The Swindle Strikes Again! Amazon's CEO, Jeff Bezos, Apologizes Amazon deleted purchased copies of George Orwell's 1984 and Animal Farm from customer's Kindles. Apparently, these electronic copies were not authorized properly by the publisher, so Amazon simply deleted the copies remotely. Amazon couldn't have chosen more symbolic books to remove could they? This is proof, once again, of the power DRM gives Amazon over your content. Amazon's CEO Jeff Bezos apologized for the remote deletion of the ebooks after criticism began to pour in about the Kindle's use of proprietary software and Digital Restrictions Management (DRM). While we appreciate and welcome his apology, Amazon's ebooks continue to remain encrusted with DRM. As Peter Brown put it, "Unfortunately this matter requires more than just changing internal policy. The real issue here is Amazon's use of DRM and proprietary software. They have unacceptable power over users, and actual respect necessitates more than an apology -- it requires abandoning DRM and releasing the Kindle's software as free software." While this apology is appreciated very much, Amazon still has unacceptable control over the user. If Amazon wishes to take that step to remove DRM from its ebooks, we would be more than happy to help with this transition.

Friday DRM News

Nokia and DRM, Apple shuts out the Palm Pre, Hollywood confiscates moviegoers' phones, great GPL Games

Hi, I'm Sarah and I am working at the FSF this summer as part of a newly launched internship program. I will be posting new DRM news each Friday. If you'd like to know more about me read my letter of introduction. If you see stories we should mention here, please let me know.

Apple announces all music on iTunes to go DRM-free -- no word on movies, TV shows, games, audiobooks and applications

As you've no doubt heard, Apple, the last major retailer of DRM-encumbered music announced, live at MacWorld, that all iTunes music will be going DRM-free. Today, some 8 million songs and music videos are already available DRM-free, via iTunes Plus.

Jobs: Apple Customers Don't Want to Rent Music

There has been some recent chatter on the internet about the possibility of Apple introducing a subscription based service. Steve Jobs may have just put that speculation to rest:
"Never say never, but customers don't seem to be interested in it," Jobs told Reuters in an interview after Apple reported blow-out quarterly results. "The subscription model has failed so far."
This was reported on CNN.

WSJ on the Apple/EMI Announcement

The WSJ's "Real Time" column this week is about last week's Apple/EMI announcement (you know, the one about dropping DRM).

Jason Fry observes, "First and most obviously, a major label is finally treating its customers like customers, instead of regarding them as likely shoplifters who should be given as few rights as possible."

Looks Like Jobs is a Jester

About 3 weeks ago, we launched the Open Letter to Steve Jobs. Since then over six thousand people have signed on. Steve Jobs hasn't taken any action since his February 7 rant on DRM. As promised, we'll be sending him the open letter with our signatures and jesters hat on Monday.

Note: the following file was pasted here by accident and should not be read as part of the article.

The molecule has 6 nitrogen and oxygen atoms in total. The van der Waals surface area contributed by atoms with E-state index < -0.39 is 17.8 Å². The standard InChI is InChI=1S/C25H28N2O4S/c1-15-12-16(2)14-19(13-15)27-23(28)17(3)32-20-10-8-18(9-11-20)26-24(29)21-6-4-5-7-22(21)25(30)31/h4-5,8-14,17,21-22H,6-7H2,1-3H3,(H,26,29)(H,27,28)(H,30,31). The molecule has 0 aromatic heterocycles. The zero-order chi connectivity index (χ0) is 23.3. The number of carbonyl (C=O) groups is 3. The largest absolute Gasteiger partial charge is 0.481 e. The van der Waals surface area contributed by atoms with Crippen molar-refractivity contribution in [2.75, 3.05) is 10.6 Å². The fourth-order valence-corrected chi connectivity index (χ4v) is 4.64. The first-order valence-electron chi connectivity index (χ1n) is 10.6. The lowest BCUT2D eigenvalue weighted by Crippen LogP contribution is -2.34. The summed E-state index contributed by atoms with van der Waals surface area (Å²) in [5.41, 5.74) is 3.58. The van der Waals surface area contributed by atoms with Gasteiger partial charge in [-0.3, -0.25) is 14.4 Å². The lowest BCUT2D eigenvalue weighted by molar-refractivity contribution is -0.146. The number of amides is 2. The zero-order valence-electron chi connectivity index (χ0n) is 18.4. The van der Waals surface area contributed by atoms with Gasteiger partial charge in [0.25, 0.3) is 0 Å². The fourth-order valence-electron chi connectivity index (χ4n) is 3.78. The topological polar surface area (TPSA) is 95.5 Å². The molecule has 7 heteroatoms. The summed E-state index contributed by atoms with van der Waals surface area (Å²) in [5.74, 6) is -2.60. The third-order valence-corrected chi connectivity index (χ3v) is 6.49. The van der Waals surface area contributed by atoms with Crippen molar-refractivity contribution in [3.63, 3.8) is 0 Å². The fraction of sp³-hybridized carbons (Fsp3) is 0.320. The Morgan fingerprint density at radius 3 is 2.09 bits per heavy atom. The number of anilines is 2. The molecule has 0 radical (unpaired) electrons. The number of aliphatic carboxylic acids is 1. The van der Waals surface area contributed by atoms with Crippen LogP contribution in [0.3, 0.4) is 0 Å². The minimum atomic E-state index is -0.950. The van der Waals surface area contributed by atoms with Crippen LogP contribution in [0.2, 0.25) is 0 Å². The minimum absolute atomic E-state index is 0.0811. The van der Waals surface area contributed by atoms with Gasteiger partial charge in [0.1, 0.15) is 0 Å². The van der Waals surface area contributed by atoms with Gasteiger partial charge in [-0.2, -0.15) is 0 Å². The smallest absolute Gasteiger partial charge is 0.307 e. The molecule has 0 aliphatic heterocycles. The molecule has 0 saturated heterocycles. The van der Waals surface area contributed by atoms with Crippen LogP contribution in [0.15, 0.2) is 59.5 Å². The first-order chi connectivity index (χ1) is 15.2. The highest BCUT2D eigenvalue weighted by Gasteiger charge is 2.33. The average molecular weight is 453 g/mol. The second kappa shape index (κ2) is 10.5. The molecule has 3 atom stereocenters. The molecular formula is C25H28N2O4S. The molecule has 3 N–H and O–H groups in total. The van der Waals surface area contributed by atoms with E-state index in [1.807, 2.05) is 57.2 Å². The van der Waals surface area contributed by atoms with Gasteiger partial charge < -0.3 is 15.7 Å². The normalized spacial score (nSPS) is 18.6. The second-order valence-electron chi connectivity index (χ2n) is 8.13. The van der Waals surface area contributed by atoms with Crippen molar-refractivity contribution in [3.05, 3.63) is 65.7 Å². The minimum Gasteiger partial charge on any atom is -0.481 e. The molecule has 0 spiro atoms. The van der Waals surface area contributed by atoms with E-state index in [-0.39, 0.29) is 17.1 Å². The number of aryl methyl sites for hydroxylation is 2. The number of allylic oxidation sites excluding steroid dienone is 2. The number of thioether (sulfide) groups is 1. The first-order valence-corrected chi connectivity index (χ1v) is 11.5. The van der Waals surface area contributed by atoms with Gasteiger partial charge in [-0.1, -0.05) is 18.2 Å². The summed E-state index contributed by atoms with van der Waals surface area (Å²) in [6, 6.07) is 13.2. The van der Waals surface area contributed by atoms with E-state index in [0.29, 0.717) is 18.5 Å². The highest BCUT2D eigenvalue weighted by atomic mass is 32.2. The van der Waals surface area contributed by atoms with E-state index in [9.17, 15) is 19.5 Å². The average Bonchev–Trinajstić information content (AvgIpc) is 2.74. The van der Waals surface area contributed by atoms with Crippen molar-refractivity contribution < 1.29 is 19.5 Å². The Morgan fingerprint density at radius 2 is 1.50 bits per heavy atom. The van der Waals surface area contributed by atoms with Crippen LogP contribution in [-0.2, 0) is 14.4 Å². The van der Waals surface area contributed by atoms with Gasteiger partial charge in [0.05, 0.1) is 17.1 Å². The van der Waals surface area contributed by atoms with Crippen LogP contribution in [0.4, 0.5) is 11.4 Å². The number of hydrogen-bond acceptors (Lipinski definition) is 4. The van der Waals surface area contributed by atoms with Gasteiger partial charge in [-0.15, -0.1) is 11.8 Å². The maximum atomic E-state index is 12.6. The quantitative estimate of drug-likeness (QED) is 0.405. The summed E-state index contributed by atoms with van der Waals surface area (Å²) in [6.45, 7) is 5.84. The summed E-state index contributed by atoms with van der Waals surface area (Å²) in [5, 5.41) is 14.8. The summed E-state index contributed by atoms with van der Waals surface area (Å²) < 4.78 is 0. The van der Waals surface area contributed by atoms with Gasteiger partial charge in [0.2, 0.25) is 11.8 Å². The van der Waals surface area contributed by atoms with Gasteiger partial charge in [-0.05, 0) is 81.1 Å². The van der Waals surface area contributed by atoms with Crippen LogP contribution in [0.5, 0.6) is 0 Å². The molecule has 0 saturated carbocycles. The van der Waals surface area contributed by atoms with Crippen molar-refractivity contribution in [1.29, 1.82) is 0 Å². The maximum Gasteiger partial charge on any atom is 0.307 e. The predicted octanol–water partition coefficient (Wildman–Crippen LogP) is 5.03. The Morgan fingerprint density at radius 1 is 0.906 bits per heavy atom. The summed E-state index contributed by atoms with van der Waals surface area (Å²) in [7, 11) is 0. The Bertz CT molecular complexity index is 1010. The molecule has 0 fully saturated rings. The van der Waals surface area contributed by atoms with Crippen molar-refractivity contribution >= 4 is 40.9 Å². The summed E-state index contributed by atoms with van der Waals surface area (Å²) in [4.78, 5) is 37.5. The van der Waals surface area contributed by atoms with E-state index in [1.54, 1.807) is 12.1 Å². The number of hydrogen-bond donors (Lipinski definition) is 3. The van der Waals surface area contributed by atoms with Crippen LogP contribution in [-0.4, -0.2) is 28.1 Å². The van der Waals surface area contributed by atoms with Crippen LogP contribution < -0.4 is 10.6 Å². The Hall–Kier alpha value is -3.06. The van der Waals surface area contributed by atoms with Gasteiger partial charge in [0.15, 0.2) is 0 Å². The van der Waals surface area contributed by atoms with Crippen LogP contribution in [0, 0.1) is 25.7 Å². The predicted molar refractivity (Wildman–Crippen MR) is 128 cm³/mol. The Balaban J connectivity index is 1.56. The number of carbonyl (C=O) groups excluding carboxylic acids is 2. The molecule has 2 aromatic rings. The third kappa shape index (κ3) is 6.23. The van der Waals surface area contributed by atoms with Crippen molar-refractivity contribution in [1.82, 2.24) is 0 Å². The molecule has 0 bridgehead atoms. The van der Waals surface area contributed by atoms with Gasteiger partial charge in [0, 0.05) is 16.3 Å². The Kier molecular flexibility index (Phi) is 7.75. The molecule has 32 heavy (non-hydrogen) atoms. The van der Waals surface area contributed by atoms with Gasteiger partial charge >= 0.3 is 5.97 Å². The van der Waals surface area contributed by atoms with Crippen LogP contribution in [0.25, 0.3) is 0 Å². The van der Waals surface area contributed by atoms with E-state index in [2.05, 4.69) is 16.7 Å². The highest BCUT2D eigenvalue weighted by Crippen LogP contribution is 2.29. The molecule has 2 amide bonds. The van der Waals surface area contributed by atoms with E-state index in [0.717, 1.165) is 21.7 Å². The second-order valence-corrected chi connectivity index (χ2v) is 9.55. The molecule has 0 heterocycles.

Hold that hat....

No it can't be. He has, he really has. iTunes will be selling DRM free tracks from EMI within a few weeks. Read the

Jobs (and Gates) should "Put their money where the mouths are"

In the days since Steve Jobs' open letter basically denouncing DRM and calling for its abolition, we have heard from many of you that Jobs unfairly distances himself from the DRM problem and solution, laying the blame at the feet of the big four music companies.

We wonder if he has forgotten that he is CEO of Pixar, part of the Disney Family. DRM is not just about music, increasingly it is movies and video that are protected by DRM, especially those selections purchased from iTMS.

Instead of laying the responsibility for DRM with the music companies and calling on their customers to influence them, Jobs should ask music fans to join him in directly lobbying the Big Four to drop DRM. He should be joining with Bill Gates and hosting a summit on the issue with Big Media.

Hollywood admits piracy not the problem

Ars Technica reported last week on a Hollywood Exec's admission that DRM, for them, is not about piracy, rather about control over the way people interact with copyrighted works.

If we believe Ronald Grover's sources in his BusinessWeek article of last week, the problem is liberal DRM and not piracy, and this is a startling admission. According to him, an unnamed studio executive said that a major reason why studios weren't jumping on board with the iTunes store and other similar services is that their DRM is too lax. "[Apple's] user rules just scare the heck out of us." It's not piracy that's the concern, it's their ability to control how you use the content you purchase.

Newsweek on DRM

Newseek ran an article this week on DRM and the growing anti DRM movement that our efforts have been instrumental in over the last few months.